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Blanche’s overly sexual nature most likely came from discovering her first love and husband in bed with another man. Blanche saw his homosexuality as personal rejection and inadequacy and caused her to be licentious as well as obsessed with her age and looks. She tells Mitch,” …I’d failed him in some mysterious way…” as though she had caused him to be gay or that her his suicide resulted from her condemnation of his homosexuality. (P.114). Blanche’s sexual desires and her damaged past cause her social death. Her reputation for promiscuity follows her to Elysian Fields, as does her lusty relationship with a seventeen-year-old boy. What dishonors her also causes her to lose her job and places her in a position of destitution whereas she must rely on her brother in law for support and eventual leads to her rape and, the need to be institutionalized.

Stanley rapes Blanche and pushes her over the edge to a mental breakdown. The first time Blanche and Stanley meet you can see her lust for him, and it continues as she openly and admittedly flirts with him.  Stanley says just before he rapes her “Tiger-tiger! …We’ve had this date with each other from the beginning” (p.162).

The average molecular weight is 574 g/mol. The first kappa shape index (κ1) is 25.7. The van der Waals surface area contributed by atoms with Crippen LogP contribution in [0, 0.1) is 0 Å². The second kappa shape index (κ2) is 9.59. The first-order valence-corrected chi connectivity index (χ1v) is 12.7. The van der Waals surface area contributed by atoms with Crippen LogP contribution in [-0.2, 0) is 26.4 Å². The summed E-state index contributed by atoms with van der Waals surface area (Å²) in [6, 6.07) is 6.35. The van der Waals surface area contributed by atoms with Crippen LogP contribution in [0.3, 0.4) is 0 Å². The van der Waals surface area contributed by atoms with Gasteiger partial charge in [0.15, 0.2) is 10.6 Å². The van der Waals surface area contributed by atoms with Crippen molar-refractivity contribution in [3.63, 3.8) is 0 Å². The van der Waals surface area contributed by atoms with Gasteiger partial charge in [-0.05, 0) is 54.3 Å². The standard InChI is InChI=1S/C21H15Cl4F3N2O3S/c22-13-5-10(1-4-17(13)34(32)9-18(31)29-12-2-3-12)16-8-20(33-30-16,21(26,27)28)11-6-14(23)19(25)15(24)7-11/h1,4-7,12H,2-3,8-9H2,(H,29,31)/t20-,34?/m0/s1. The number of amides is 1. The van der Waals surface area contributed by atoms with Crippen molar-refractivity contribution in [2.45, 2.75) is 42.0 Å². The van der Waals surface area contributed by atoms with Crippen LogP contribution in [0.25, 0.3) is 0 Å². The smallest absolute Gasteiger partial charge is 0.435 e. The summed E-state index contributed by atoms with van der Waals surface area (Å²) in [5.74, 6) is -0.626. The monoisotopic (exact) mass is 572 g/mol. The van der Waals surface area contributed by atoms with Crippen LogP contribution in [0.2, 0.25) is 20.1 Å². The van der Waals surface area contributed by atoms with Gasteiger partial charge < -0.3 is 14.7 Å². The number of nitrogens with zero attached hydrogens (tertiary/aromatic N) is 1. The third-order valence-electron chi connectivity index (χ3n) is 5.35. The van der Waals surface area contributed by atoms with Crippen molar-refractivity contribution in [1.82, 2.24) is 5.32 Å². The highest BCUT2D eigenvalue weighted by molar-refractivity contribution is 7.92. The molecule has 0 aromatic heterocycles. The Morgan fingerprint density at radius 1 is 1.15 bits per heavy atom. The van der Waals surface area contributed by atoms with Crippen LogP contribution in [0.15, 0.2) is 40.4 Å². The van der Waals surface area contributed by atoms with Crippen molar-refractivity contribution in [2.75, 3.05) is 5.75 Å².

A Streetcar Named Desire is also about women depending on men and their use of sex to obtain what they need and want. Both Blanche and Stella depend on men for their happiness. Blanche wants to marry Mitch so she can “breathe quietly again” (p.95). She is not marriage material after her past is disclosed. Stella accepts the abuse from Stan and even denies that he raped Blanche and continues to live with him, and their fights often lead to the bedroom.



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